Taken from this week's issue
By ELTAN HALİL and GÜLDEREN ÖZTANSU
A FUGITIVE who had been on the run for days was captured on Thursday night hiding in a property in the Girne village of Doğanköy.
Alexander Satlaev, reported to have committed several rapes and attempted rapes in Russia, was discovered by police and special operation forces in an empty villa located on Aydın Tepe Sokak at around 6.30pm, a police spokesman told Cyprus Today.
He had managed to escape from the Central Prison, where he had been on remand for an alleged attack on a woman in Girne in 2019, on Monday evening, sparking one of the largest manhunts the TRNC has ever seen. Appeals for information on his whereabouts had been issued in Turkish, English and Russian. President Ersin Tatar congratulated the police and security forces for their capture.
Former Doğanköy muhtar Halil Anıldı, who lives about 150m from the villa where Mr Satlaev, 31, was found, said he believes the property is owned by a British family who are currently abroad and that the street has many expat residents.
“We were terrified when we saw on the news that the fugitive was somewhere in the Girne area,” he told this paper.
“Then we saw the police. My son and daughter were especially concerned for our safety because we heard that this man [has committed] terrible crimes in Russia.”
Mr Anıldı expressed concern over how the incident had been handled by the authorities.
“Three questions need to be asked,” he said. “The first is how can a man who is known to be a dangerous criminal be allowed to freely enter the TRNC? Secondly, why is it that the TRNC did nothing when Russia made a call for the extradition of this man and announced him as being on their wanted list?
“And thirdly, how on earth did he manage to escape from our Central Prison and have any investigations been started to determine how this happened and what measures are being taken to prevent him, or other convicts, from escaping again?”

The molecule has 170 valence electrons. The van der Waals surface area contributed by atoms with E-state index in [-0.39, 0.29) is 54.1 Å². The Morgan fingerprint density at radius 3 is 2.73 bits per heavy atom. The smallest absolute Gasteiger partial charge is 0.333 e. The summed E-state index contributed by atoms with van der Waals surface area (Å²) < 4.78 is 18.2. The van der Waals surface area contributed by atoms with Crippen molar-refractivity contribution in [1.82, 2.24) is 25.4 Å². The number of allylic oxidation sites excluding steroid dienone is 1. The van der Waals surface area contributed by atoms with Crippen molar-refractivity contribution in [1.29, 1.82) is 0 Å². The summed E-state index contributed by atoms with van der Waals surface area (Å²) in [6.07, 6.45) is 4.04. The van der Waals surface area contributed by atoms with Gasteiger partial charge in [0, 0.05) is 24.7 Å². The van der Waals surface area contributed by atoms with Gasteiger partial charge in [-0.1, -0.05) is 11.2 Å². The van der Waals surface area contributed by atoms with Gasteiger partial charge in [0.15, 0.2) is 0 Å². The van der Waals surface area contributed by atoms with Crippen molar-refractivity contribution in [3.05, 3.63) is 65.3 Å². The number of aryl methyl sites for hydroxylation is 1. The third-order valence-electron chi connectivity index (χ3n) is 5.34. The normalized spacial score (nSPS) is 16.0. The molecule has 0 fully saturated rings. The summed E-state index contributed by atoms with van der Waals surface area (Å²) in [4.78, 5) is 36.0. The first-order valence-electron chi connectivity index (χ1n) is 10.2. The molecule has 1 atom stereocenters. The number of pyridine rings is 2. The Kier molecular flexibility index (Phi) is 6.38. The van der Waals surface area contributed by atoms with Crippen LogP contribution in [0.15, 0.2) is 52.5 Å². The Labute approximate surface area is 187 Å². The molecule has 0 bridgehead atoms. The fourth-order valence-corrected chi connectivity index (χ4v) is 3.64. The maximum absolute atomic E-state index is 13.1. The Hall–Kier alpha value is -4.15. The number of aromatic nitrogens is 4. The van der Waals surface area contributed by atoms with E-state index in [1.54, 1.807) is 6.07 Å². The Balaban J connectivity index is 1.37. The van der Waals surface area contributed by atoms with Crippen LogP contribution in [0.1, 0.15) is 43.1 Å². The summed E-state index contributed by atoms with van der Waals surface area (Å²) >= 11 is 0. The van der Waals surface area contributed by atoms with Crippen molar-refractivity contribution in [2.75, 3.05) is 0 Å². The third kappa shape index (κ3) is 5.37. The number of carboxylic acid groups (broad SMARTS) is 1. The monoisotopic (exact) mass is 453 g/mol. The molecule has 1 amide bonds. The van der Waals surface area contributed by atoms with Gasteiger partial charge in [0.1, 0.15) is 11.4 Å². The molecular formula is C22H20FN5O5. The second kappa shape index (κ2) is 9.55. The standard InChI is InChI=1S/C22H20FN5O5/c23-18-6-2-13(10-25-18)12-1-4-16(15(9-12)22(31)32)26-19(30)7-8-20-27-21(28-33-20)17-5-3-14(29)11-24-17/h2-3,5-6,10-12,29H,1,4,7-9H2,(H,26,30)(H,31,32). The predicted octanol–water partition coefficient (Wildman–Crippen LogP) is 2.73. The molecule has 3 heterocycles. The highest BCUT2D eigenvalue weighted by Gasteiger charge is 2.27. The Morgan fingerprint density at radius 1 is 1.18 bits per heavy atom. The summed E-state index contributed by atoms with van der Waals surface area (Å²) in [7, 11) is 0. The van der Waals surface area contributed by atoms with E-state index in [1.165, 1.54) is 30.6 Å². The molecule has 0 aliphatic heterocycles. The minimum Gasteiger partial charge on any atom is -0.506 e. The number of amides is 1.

Unverified press reports said that Mr Satlaev had managed to escape by hiding under a manhole cover and waiting for the main prison gate to open when a “meal car” arrived.
He was initially caught in the village of Dikmen but managed to escape for a second time, losing a shoe in the process. An investigation has been launched into how he managed to get away twice.
Yesterday the head of Prison Officers’ Association, Salih Kayalı, said that there was no CCTV footage from the prison showing Mr Satlaev’s escape.
“There are 100 cameras, half of which are not working,” he said. “Out of the ones that are working, 25 are ancient . . . and there are problems with the floodlight system. There isn’t a day when the electricity doesn’t get cut off. This issue has once again highlighted the urgent need for us to move to a new prison.”
Güven Bengihan, the head of the Cyprus Turkish Public Servants’ Union, condemned criticism of prison officers, stating that the Central Prison is “unsuitable for both staff and prisoners”.